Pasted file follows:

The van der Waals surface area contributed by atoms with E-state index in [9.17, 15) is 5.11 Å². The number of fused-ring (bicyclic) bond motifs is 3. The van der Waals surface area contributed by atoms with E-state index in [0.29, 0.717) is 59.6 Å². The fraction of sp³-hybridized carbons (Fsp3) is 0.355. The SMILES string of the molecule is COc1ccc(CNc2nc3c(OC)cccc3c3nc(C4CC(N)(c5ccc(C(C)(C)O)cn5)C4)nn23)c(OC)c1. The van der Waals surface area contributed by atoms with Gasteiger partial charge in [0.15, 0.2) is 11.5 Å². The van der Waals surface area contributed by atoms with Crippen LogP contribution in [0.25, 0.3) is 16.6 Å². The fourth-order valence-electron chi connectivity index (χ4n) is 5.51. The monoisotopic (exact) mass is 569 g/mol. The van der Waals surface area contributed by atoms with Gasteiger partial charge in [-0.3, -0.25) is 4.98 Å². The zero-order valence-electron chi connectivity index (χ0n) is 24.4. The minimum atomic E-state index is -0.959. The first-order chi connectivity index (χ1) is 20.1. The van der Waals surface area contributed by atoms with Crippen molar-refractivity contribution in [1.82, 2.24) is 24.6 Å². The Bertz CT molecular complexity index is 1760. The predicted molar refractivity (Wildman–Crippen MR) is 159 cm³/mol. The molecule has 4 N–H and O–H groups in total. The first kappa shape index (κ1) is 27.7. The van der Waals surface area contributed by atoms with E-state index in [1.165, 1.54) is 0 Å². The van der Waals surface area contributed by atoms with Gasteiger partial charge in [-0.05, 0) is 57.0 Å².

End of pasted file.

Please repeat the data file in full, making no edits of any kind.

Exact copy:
The van der Waals surface area contributed by atoms with E-state index in [9.17, 15) is 5.11 Å². The number of fused-ring (bicyclic) bond motifs is 3. The van der Waals surface area contributed by atoms with E-state index in [0.29, 0.717) is 59.6 Å². The fraction of sp³-hybridized carbons (Fsp3) is 0.355. The SMILES string of the molecule is COc1ccc(CNc2nc3c(OC)cccc3c3nc(C4CC(N)(c5ccc(C(C)(C)O)cn5)C4)nn23)c(OC)c1. The van der Waals surface area contributed by atoms with Gasteiger partial charge in [0.15, 0.2) is 11.5 Å². The van der Waals surface area contributed by atoms with Crippen LogP contribution in [0.25, 0.3) is 16.6 Å². The fourth-order valence-electron chi connectivity index (χ4n) is 5.51. The monoisotopic (exact) mass is 569 g/mol. The van der Waals surface area contributed by atoms with Gasteiger partial charge in [-0.3, -0.25) is 4.98 Å². The zero-order valence-electron chi connectivity index (χ0n) is 24.4. The minimum atomic E-state index is -0.959. The first-order chi connectivity index (χ1) is 20.1. The van der Waals surface area contributed by atoms with Crippen molar-refractivity contribution in [1.82, 2.24) is 24.6 Å². The Bertz CT molecular complexity index is 1760. The predicted molar refractivity (Wildman–Crippen MR) is 159 cm³/mol. The molecule has 4 N–H and O–H groups in total. The first kappa shape index (κ1) is 27.7. The van der Waals surface area contributed by atoms with E-state index in [1.165, 1.54) is 0 Å². The van der Waals surface area contributed by atoms with Gasteiger partial charge in [-0.05, 0) is 57.0 Å².